Given John Cale’s impressive track record, it’s surprising that a compilation like this hasn’t been released sooner. In addition to being a member of one of the most influential bands of the 1960s (The Velvet Underground), John Cale produced three of the most important debut albums ever to grace a turntable…The Stooges (1969) Patti Smith’s Horses (1975) and The Modern Lovers (1976).
As this compilation makes clear, there is a lot more to John Cale’s CV than those three records, though nothing that would approach them in quality.
The 20-track disc begins with Venus In Furs, a track from The Velvet Underground’s 1967 debut album. As the extensive liner notes point out, Andy Warhol was credited as producer on the album jacket, but the argument is made that it was the classically-trained Cale who oversaw most of the musical decisions during the sessions.
From there it’s the one-two punch of I Wanna Be Your Dog from The Stooges and Gloria from Horses. The version of I Wanna Be Your Dog included here is Cale’s original mix which highlights his own incessant piano and percussion at the expense of the band’s rock & roll power, making them sound more arty than punky. Gloria, as always, sounds exquisite. It is simply one of the most beautifully intense moments in rock & roll history. Smith and Cale had their differences in the studio, but no one can argue with what they ended up creating.
Conflict is a big part of the John Cale story. It was his inability to work with Lou Reed that forced him out of The Velvets, and that conflict was evident during many of Cale’s post-Velvets production jobs. His work on the first Modern Lovers’ album was halted mid-way in 1973 when Jonathan Richman bailed out of the sessions. When the album was finally released three years later it was hailed as a masterpiece and still stands up to repeated listens today. Richman never made anything else as enduring.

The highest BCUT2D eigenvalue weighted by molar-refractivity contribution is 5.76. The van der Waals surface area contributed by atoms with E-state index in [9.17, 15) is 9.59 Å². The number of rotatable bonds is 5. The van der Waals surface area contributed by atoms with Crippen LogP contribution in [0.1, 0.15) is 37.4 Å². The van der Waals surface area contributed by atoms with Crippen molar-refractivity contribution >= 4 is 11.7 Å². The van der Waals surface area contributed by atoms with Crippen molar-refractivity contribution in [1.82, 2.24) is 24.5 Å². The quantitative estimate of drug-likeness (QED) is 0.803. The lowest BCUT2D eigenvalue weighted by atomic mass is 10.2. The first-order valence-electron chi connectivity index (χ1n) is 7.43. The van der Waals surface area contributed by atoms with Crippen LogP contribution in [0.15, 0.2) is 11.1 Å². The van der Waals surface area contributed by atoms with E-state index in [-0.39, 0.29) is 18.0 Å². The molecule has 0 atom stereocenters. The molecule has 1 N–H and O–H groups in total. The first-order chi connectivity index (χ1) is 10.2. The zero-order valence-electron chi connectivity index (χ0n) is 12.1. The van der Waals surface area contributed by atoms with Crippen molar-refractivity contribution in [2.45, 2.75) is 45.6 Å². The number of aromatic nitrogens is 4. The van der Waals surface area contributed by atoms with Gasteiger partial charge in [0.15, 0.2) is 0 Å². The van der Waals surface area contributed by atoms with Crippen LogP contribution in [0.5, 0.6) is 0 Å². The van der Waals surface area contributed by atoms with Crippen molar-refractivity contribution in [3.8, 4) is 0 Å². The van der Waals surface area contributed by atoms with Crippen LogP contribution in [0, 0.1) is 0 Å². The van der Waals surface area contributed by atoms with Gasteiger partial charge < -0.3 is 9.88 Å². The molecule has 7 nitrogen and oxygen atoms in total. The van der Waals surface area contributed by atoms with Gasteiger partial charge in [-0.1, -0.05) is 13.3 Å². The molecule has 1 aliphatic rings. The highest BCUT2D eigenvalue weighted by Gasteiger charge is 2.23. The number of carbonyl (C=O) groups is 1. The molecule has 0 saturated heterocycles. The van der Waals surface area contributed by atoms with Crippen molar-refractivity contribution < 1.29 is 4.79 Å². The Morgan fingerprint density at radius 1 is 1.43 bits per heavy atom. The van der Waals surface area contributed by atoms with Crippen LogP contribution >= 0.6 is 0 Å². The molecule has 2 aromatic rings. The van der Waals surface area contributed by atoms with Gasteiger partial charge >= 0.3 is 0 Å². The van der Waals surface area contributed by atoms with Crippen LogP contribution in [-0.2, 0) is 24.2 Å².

Cale’s drug and alcohol problems only caused more problems with his clients. Squeeze accused Cale of trying to turn them into something they weren’t during the making of their debut album. Ironically, a cleaned-up Cale clashed with the drug-fuelled Happy Mondays for the opposite reason.
The remainder of this collection is filled with pop oddities (Disco Clone by Cristina), obscurities (Italian Sea by Chucky, Novi & Ernie) and delights (Tearing Apart by Siouxie & The Banshees). Cale is at his best when he can sink his teeth into a beautiful string arrangement as he does on his 1990 collaboration with Brian Eno, Spinning Away.
And Cale’s recent work with Alejandro Escovedo, from 2006’s The Boxing Mirror, indicates that he can still conjure up some studio magic when in the right frame of mind.
This compilation comes with an extensive bio on the Welsh musician and suggests that John Cale, now at age 70, is working on a new album of his own. If it’s anything like 2005’s Black Acetate, his most recent solo work, it’ll be something to look forward to.
Click here to listen to Afraid by Nico from her 1970 album Desertshore, produced by John Cale:
For more stories and insights into John Cale’s production “techniques”, check out this excellent article.